Government funding brings some rather complicated reporting and auditing requirements. This can apply to both for-profit businesses and not-for-profit organizations (NFPs) that receive federal funding. NFPs should be aware of their auditing obligations under regulations from the Office of Management and Budget (OMB). If an NFP receives and spends a minimum amount from the federal government in a given year, it must conduct a single audit for that year. This obligation applies whether it received funding directly from the federal government or indirectly through a state or local government agency. This article describes the single audit requirement, including when an NFP must conduct one and what issues it must cover.
Nonprofit organizations, as well as state, local and tribal governments, are required to perform an audit if they spend a minimum amount of federal funds during a fiscal year. This could be a “single audit” or a “program-specific audit,” depending on factors like whether the organization spent federal money on one program or multiple programs. The term “single” refers to the fact that organizations only need to perform this kind of audit once a year at most. Section 200.501 of the Code of Federal Regulations (CFR) sets forth when each type of audit is required.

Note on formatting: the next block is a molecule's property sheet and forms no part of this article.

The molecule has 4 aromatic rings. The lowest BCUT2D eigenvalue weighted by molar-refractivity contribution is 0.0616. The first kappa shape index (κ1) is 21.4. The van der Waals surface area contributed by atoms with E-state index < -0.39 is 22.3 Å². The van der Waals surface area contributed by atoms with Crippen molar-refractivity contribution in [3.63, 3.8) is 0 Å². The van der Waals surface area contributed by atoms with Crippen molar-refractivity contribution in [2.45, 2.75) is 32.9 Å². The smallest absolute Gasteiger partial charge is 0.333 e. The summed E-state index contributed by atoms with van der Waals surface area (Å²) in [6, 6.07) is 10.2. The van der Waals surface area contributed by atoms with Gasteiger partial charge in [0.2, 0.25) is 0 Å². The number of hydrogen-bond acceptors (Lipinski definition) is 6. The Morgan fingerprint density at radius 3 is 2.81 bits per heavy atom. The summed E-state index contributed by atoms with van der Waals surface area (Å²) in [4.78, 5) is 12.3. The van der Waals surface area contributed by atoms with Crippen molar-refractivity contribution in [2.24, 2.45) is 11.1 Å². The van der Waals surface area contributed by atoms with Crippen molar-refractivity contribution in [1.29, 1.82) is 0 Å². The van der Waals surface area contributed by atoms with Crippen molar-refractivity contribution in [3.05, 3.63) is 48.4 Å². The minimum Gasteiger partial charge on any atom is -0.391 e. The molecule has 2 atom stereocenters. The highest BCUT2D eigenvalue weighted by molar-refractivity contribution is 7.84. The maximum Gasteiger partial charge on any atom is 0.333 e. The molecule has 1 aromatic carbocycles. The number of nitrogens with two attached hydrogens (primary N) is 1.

An NFP must conduct an audit when it spends at least $750,000 of funds received from the federal government during a single fiscal year. As mentioned above, federal funds can come directly from a federal agency or indirectly from a state or local government intermediary. A single audit is the default requirement. An NFP may elect to conduct a program-specific audit if it meets the following requirements:
The funds must have been in the form of awards or grants. An NFP that receives funds directly from the federal government is a “recipient.” If it receives the funds through another entity, it is a “subrecipient.” Payments to an NFP for services rendered as a contractor are not subject to the OMB’s audit requirements.
In order to know whether they must conduct a single audit, NFPs need to track both the receipt and expenditure of federal funds. If they receive federal funds indirectly, they need to work with the intermediary to make sure they are characterizing the funds correctly. An NFP is probably a recipient or subrecipient under circumstances like the following:
Under circumstances like the following, the NFP is more likely to be a contractor:
Reporting packages are due to the Federal Audit Clearinghouse by the earlier of the following:
CFR § 200.514 describes the requirements for a single audit. The audit must use Generally Accepted Government Auditing Standards (GAGAS). The Government Accountability Office publishes current GAGAS in the Yellow Book. The most recent edition is from 2018.
A single audit must cover all parts of an NFP’s operation. An NFP can conduct a series of audits for different departments or other units as long as the finished product covers everything. Issues that an auditor must cover include the following:
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